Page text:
It’s been quite a year! Twelve months ago the cheers of Ole, ole, ole were ringing out around the Golf National Golf Club near Versailles as Europe romped to a terrific Ryder Cup victory. April meant Augusta in the spring sunshine and the extraordinary 15th major win for the injury ridden Tiger and then……. well, then July and the Open at Portrush – for me, arguably the absolute pinnacle of all my years of playing, watching and working in golf. But the game has kept on giving and last week Europe squeaked home in the Solheim Cup at Gleneagles, against the US, by the narrowest of margins. Ole, ole ole indeed.That was the 16th edition of the Solheim Cup and between us Patricia and I have been present at 14 of these encounters. Our roles have altered over the last 30 years. Patricia has morphed from a supposedly unbiased, sensible, considered golf writer for the Times into a bona fide European supporter, actually (whisper it quietly) sporting a Scottish ginger wig one day. Of course, that WOULD be the day she chose to drop in to the TV compound, popping in to the BBC production office to say hello to Peter and Jackie Alliss. I, meanwhile, have moved from being fellow tour player and friend of the players to broadcaster, member of the back room team and then back to commentator. My own blue and yellow wig is not far away, I think. You have to accept that at the moment Europe and the US are not exactly the powerhouses of women’s golf. That accolade lies a little further east but you don’t necessarily need the best teams to get the best contests and I don’t agree with those who say the Solheim Cup is no longer relevant. The BBC highlights programme peaked at over 650,000 viewers. Add in Sky’s live coverage averaging 250,000 and that’s considerable interest for what some commentators have called a second rate contest. And let’s not forget the 90,000 spectators actually at the match.
I confess I still find it difficult to get past the R&A’s decision to remove the Open, the Women’s British Open, the Walker Cup and the Curtis Cup from terrestrial TV. Obviously none of us was party to the behind-the-scenes discussions that took place but the net result is golf on television is only available to those who can afford a hefty monthly subscription. Those people tend to be avid golfers and already hooked on the game. Slim chance of inspiring interest in non-golfers. Funny way to “grow the game” isn’t it? If the R&A felt the BBC coverage of the Open was tired and dated, why not make more stringent demands on the Corporation? Was it REALLY only ever about the money on the table?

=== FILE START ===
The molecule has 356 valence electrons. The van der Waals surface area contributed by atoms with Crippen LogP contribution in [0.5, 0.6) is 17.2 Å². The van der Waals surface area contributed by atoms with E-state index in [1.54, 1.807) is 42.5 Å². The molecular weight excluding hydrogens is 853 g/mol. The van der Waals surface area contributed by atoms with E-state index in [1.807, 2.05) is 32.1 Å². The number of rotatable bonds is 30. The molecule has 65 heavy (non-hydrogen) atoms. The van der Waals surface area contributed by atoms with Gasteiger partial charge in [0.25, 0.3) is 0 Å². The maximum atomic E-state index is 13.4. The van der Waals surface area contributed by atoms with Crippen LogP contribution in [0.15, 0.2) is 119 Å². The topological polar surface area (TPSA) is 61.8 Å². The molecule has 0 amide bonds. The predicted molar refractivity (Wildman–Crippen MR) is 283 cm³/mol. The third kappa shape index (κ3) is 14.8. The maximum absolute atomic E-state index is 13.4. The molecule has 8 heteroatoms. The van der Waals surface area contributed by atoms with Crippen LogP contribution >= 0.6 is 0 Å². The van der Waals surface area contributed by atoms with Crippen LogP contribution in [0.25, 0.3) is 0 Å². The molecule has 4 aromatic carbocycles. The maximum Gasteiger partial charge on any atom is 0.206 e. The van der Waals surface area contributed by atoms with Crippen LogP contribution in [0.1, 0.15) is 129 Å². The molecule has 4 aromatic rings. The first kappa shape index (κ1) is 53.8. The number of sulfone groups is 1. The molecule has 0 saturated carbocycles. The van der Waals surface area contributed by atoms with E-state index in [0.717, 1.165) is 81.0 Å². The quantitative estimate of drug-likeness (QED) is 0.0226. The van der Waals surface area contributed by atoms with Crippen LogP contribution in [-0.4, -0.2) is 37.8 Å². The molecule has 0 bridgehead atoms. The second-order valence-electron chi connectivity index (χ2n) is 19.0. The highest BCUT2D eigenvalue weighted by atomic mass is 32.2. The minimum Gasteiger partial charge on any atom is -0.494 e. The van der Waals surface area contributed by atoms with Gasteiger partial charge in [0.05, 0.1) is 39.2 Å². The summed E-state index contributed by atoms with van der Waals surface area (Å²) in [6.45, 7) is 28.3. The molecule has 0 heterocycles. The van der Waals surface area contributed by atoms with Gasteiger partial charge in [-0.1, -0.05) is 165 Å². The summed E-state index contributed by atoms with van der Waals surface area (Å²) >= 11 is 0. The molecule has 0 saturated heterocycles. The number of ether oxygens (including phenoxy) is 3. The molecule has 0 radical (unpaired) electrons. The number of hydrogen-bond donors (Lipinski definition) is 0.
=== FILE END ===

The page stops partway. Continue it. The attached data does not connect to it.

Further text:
I’d like to emphasise here that I think Sky do an excellent job but their reach is small and I don’t believe that is good for golf. It certainly won’t help the Ladies’ European Tour who will be desperate to capitalise on this great win in a very uncertain commercial climate.
One of the downsides to doing a highlights programme is that I do not get much of an opportunity to get out on the golf course during the matches. I’m buried away in the TV compound commentating from a TV monitor. I do, however, get to sit next to Peter Alliss for a straight eight to ten hours and I can tell you that is never dull! I do, occasionally, escape to do a small piece to camera with Eilidh Barbour, our presenter, and it’s great fun getting prepped for the camera by one of the make-up artists. They are magicians!
Opportunities to bump into old friends from tour days are therefore limited but a great week came to a perfect conclusion for me when I spotted a familiar figure as i was leaving our hotel on the Monday morning – the always elegant Swede, former European Solheim Cup captain, Lotte Neumann. Lotte had been supporting the team all week and was looking forward to a few rounds of her own in Scotland. She was off that day to play at St Andrews and had Muirfield on the list for later in the week.
I came away reflecting yet again on all that golf has given me across most of my life – competition, fun, friendships, principles and a living, to name but a few things. All I really want is for others to have a chance to know and love this game as I do and it’s imperative we keep striving to be all-inclusive and welcoming. Time to ditch the exclusivity label that sticks to our sport and the outdated views that hold us back. Time to welcome all with arms outstretched.